Tuesday, June 9, 2020

Who Was That Masked Woman?

When I was a student living in Japan, I couldn’t help finding strange the willingness of my Tokyo contemporaries to slap on a surgical mask whenever they felt a sniffle. No, I personally didn’t want to walk around looking like Dr. Kildare. But now, thanks to the onset of COVID-19, mask-wearing in public has become a social necessity. It is also, at one and the same time, a protective measure, a form of political commentary, and (weirdly enough) a fashion statement.

All of which has made me look back on the history of movies to explore the many ways that masks have figured into our favorite films. First, I guess, came the westerns. We all tend to anticipate that a man wearing a bandana tied around his nose and mouth is up to no good: if his face is half-concealed by a piece of fabric, he’s probably planning to rob the stagecoach or commit some other dastardly crime. On the other hand, he might be the Lone Ranger, a long-popular Old West fighter for truth, justice, and the American Way. (For whatever reason, the Ranger concealed only the area surrounding his eyes with his domino mask, so he wouldn’t have had much protection from germs in a pandemic.)

Masks have also been favored to shield the faces of more modern cinematic bad guys, like cat burglars and thieves of all sorts. Sometimes their masks are simple and sometimes elaborate, like the whole-head rubber Richard Nixon and Jimmy Carter masks worn by bank-robbing surfers in Point Break (2015). The frothy Breakfast at Tiffany’s (1961) contains a comic scene (see below) in which Holly Golightly (Audrey Hepburn) and her beau (George Peppard), out on a lark, contemplate shoplifting in a five and dime store. They scurry out the door wearing cheap plastic cat and dog masks they haven’t bought.

Masks can be romantic, allowing for secret meeting and mingling: see all those masked balls in films like Romeo and Juliet. They can hide tragic secrets, concealing horrifying blemishes in various versions of The Phantom of the Opera as well as The Elephant Man. A mask and hood can conceal identity as well as striking terror into bystanders if a great many masked and hooded men gather together for a common purpose. This, of course, is the logic behind the garb of the Ku Klux Klan, who are painted as heroes in Birth of a Nation and as something far, far worse in a number of other films. (The fact that their regalia is so all-concealing is used to comic effect in the Coen brothers’ 2000 hit, O Brother, Where Are Thou?)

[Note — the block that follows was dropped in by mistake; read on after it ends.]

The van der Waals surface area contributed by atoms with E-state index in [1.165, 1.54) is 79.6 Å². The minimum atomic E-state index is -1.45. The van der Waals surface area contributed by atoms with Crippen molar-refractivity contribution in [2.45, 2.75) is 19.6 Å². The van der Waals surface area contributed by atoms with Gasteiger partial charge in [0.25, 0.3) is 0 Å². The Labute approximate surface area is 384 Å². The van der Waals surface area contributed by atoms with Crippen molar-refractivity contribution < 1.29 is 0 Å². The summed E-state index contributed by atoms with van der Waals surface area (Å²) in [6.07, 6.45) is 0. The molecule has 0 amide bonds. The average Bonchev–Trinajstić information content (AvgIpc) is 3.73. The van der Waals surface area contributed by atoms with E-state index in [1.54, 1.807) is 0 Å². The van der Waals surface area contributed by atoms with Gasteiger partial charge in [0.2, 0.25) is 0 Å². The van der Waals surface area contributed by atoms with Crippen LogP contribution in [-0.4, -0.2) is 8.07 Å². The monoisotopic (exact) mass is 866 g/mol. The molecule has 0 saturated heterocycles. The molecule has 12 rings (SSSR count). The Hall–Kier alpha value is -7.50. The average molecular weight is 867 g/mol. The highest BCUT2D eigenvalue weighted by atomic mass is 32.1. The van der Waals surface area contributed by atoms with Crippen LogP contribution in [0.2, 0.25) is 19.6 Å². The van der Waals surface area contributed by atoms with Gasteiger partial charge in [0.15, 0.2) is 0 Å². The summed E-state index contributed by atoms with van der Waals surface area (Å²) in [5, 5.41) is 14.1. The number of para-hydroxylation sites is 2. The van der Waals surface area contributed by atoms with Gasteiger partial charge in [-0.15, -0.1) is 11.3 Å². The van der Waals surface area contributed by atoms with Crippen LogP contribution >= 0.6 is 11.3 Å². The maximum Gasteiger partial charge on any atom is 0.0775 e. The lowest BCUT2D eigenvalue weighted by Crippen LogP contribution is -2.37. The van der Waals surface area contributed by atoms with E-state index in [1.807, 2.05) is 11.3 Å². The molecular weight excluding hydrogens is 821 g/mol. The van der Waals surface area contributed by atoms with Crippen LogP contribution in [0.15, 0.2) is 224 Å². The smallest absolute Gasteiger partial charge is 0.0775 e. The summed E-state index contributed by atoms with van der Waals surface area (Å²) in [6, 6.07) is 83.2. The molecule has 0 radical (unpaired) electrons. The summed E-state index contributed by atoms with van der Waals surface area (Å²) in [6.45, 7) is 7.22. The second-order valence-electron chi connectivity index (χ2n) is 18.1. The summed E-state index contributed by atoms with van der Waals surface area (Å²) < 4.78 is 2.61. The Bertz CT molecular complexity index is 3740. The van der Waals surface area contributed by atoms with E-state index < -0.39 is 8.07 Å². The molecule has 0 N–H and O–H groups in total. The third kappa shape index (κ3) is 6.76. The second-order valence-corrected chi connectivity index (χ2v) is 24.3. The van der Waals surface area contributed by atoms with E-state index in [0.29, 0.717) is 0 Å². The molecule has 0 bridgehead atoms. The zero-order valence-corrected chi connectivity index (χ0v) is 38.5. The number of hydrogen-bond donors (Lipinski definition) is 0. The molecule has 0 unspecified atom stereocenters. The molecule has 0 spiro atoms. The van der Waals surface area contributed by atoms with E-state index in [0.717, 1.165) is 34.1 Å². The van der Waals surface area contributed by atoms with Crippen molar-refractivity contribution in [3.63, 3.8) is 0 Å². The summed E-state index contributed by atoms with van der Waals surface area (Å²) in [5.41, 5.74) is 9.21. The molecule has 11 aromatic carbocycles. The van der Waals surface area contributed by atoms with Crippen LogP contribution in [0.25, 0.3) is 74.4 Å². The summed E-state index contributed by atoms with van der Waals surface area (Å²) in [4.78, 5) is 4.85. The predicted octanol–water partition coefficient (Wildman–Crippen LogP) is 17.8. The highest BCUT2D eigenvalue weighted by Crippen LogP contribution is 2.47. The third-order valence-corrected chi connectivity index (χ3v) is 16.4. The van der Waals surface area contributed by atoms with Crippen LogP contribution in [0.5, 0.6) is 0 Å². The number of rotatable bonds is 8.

One Hollywood movie titled Mask (1985) does not in fact contain masks at all. It is the poignant semi-biographical story of a young man suffering from a rare disease called craniodiaphyseal dysplasia that distorts his face into a grotesque “mask.” No surprise that this film, directed by Peter Bogdanovich and starring Eric Stoltz, won one of the first Oscars given for achievement in makeup. On the other end of the spectrum, there’s 1994’s The Mask, in which a nebbishy bank clerk played by Jim Carrey comes upon a magical mask that transforms him into a raucous gangster with massive superpowers.

One message of The Mask might be that we can do amazing things when our inner identity is safely concealed. All I want right now is a not-too-ugly, not-too-cumbersome facemask that will protect me (as well as those around me) from passing on a deadly disease. My inner identity will have to wait a while to be able to emerge unscathed. Alas.

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